Definition of schlock in English:



mass nounNorth American
  • Cheap or inferior goods or material; trash.

    ‘mass-produced schlock’
    ‘televisual schlock’
    • ‘For connoisseurs of schlock, they're priceless.’
    • ‘Debuting in 1964, the series balanced wholesomely silly schlock with enough clever satire of traditional family shows like Father Knows Best to appeal to kids and adults alike.’
    • ‘Producers called again, and this time they weren't in search of schlock.’
    • ‘Trouble was, the only legal name for the mix was - and still is - ‘red table wine,’ a tag people might associate with schlock.’
    • ‘Like many bands playing earnestly banal semi-derived emo schlock they've connected with an audience of disaffected youth who find comfort in their cranked up pop music and simplistic lyrics.’
    • ‘So you can't really go in there and say, ‘Here, I'm going to make some real schlock.’’
    • ‘And you have to admire the unrepentant schlock.’
    • ‘It doesn't help when the episode is established in a tomb-raiding scene so derivative of '80s adventure schlock that I felt like I was in middle school.’
    • ‘It's at the edge of schlock and kitsch, but it's a nice throwback to the times when people would practice their letters and made sure their handwriting was neat, legible, and beautiful.’
    • ‘This nonstop laugh riot is a truly neglected classic of cautionary showbiz schlock.’
    • ‘The convergence of the irreverent prince of potty humor and the cringe-worthy captain of schlock must be one of the signs of the impending Apocalypse.’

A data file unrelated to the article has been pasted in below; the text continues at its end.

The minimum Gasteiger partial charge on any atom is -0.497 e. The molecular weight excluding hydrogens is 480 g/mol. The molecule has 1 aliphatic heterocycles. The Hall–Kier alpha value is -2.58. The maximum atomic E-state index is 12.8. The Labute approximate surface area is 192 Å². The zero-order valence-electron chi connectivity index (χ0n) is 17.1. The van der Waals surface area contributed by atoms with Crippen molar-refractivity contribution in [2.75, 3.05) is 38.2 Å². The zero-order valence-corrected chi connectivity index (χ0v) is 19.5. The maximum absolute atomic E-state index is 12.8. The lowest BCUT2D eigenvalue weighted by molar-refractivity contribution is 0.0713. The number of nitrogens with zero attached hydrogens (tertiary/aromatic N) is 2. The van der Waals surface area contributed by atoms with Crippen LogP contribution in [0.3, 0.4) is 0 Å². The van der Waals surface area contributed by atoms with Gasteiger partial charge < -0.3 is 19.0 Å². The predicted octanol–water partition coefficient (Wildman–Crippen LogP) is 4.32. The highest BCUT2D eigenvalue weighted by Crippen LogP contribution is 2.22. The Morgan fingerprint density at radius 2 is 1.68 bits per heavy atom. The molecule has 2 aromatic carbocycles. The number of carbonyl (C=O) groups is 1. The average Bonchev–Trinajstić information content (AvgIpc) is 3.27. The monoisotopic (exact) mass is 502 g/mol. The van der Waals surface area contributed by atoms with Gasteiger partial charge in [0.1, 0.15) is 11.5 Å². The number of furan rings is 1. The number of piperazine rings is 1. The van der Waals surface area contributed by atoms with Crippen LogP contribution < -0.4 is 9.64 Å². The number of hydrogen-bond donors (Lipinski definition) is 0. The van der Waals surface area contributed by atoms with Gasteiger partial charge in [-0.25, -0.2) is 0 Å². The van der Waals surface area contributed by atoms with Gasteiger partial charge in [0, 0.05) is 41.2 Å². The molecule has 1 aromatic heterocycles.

• ‘The dull picture here befits the cheap production values of this schlock.’
    • ‘Everything on display here is grade-Z kung-fu schlock.’
    • ‘At first it's difficult to shake the feeling that it's kitschy schlock that they're radiating, rather than the sinister malevolence they may be aiming for.’
    • ‘Were teenagers in the '60s really impressed by this schlock?’
    • ‘Existing at the intersection of simple chemistry genius and Ed Wood schlock, the kit involved two putty substances that one mixed to produce a gruesome, frighteningly real scar.’
    • ‘I sit in that eerie phosphorescent tubal glow and lounge becalmed, thinking about the microwave emissions being bombarded into outer space like a gazillion ambassadors of tacky schlock.’
    • ‘Yet even with all this going for it, the film only proves that well-done schlock is still schlock.’
    • ‘Instead of Bauhaus residences in the suburbs, we got ersatz-traditional schlock.’
    • ‘The Hollywood Walk of Fame is a succession of schlock and gore museums.’


Early 20th century: apparently from Yiddish shlak ‘an apoplectic stroke’, shlog ‘wretch, untidy person, apoplectic stroke’.